- On December 16, 2015
The holidays may be a difficult time to go green, but there are fun and yummy ways to become more eco-friendly. Let’s begin with Turkey Day (or if you want to try making the big switch to being vegetarian this season, try tofurkey, which Wikipedia terms as a loaf of vegetarian protein).
If you are considering a vegetarian Thanksgiving feast, there are many delicious recipes that will make sure your feast is one to remember. Here are a few ideas that will help you along your green Thanksgiving way:
- Autumn salad
- Corn chowder
- French onion soup
- Pumpkin soup
- Mashed potatoes
- Caramelized Brussel sprouts
- Roasted carrots
- Cranberry sauce
For some additions to this list, the internet will be your friend, one site we recommend is The Veggie Table.
What about turkey, you say? If you are not quite ready to go all out on the vegetarian scene, shop locally and shop organic. Foods that do not have to be carried long distances, of course, reduce the carbon footprint of transportation and benefit the community. Localharvest.org offers a searchable map to enable you to find foods grown sustainably and raised near you.
Organic agriculture is better for the environment with fewer pesticides and toxic chemicals that may pollute the ground and rivers. Pasture-raised organic turkeys or heritage turkeys (centuries-old breeds that are raised over longer periods of time than the speedy processes for producing today’s breeds of gobblers) are tasty and green treats.
Thanksgiving is one of the busiest times for travel. After all, the holiday is about family, friends, thanks—and, well, food. Fortunately, Green travel isn’t as hard as you might think. There are numerous sites that can help you arrange your trip to lessen the impact of carbon emissions. In fact, Aquaponics Weekly featured a blog on Green Travel. Please refer to it for more information. If you are driving, a clean air filter and fully inflated tires can help lessen your emissions.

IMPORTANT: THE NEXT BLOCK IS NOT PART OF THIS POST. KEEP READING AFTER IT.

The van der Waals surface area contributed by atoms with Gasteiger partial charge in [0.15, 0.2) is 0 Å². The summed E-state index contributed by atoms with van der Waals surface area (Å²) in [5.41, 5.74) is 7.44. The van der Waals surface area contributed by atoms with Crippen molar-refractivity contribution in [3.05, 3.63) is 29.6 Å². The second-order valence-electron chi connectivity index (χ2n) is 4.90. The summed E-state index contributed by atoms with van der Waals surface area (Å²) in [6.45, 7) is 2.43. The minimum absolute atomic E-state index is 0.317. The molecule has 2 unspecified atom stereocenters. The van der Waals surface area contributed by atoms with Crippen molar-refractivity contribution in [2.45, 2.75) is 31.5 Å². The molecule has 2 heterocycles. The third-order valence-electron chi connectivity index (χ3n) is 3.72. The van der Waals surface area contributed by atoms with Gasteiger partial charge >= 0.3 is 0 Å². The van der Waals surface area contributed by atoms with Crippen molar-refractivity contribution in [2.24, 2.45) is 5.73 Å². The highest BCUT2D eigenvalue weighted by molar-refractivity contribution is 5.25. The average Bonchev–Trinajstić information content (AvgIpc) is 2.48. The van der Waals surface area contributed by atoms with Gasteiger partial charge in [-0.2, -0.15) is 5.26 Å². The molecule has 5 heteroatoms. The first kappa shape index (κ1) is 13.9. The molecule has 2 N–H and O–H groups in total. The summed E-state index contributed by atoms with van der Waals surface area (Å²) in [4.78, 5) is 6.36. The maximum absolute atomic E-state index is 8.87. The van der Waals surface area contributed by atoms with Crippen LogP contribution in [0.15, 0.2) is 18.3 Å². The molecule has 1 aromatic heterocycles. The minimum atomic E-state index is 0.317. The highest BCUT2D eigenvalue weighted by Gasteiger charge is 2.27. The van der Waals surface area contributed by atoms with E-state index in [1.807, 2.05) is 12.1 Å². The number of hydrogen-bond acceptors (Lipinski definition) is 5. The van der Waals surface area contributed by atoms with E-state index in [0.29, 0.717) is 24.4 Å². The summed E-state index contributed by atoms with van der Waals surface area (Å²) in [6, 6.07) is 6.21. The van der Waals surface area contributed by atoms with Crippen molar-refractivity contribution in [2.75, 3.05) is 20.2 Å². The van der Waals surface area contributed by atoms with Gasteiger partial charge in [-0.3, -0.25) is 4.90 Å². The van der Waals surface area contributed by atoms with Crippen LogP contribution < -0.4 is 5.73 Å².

Decorate with natural beauty rather than purely man-made objects. A few pine boughs and pine cones will work wonders. Oak leaves can also be a lovely addition when decorating the house and table. When you choose candles, remember that soy and beeswax varieties produce less soot and are not made from petroleum products.
Then we speed along to Ho! Ho! Ho! and the Great Christmas Tree Debate—and you thought the Presidential Debates were heated! There are contenders each side of the Christmas tree debate, but, according to Frank Lowenstein of The Nature Conservancy, real Christmas trees are better for your family and the environment. In a short video, he justifies his decision.
During this season of celebration, we should show particular care for the environment. Give green gifts, either made by your own talented hands, or purchased from green merchants. A good source of alternative gifts is Uncommon Goods. Recycle wrapping paper. At this season in the US, trash from gift wrap and shopping bags reaches a whopping 4 million tons.
Connect with nature, both with decorations and literally. Before the holiday meal, take a family walk. This peaceful activity will be remembered all year and can be the topic of conversation at dinner. Plant a small tree to symbolize the cutting of a Christmas tree. Decorate a tree for the birds.
So, ladies and gentlemen of the green persuasion, how will you make your holidays green? Recycle paper, use LED lights, make or purchase green gifts, and connect with nature. In this festive season, don’t forget the organic wines. Again, we’ve posted a blog on this subject, and you are cordially invited to read and enjoy.
Use these tips and some ideas from our previous “go green” blogs to enjoy the holiday season and make less impact on the world in which we live.
Have the Happiest of Green Holidays!!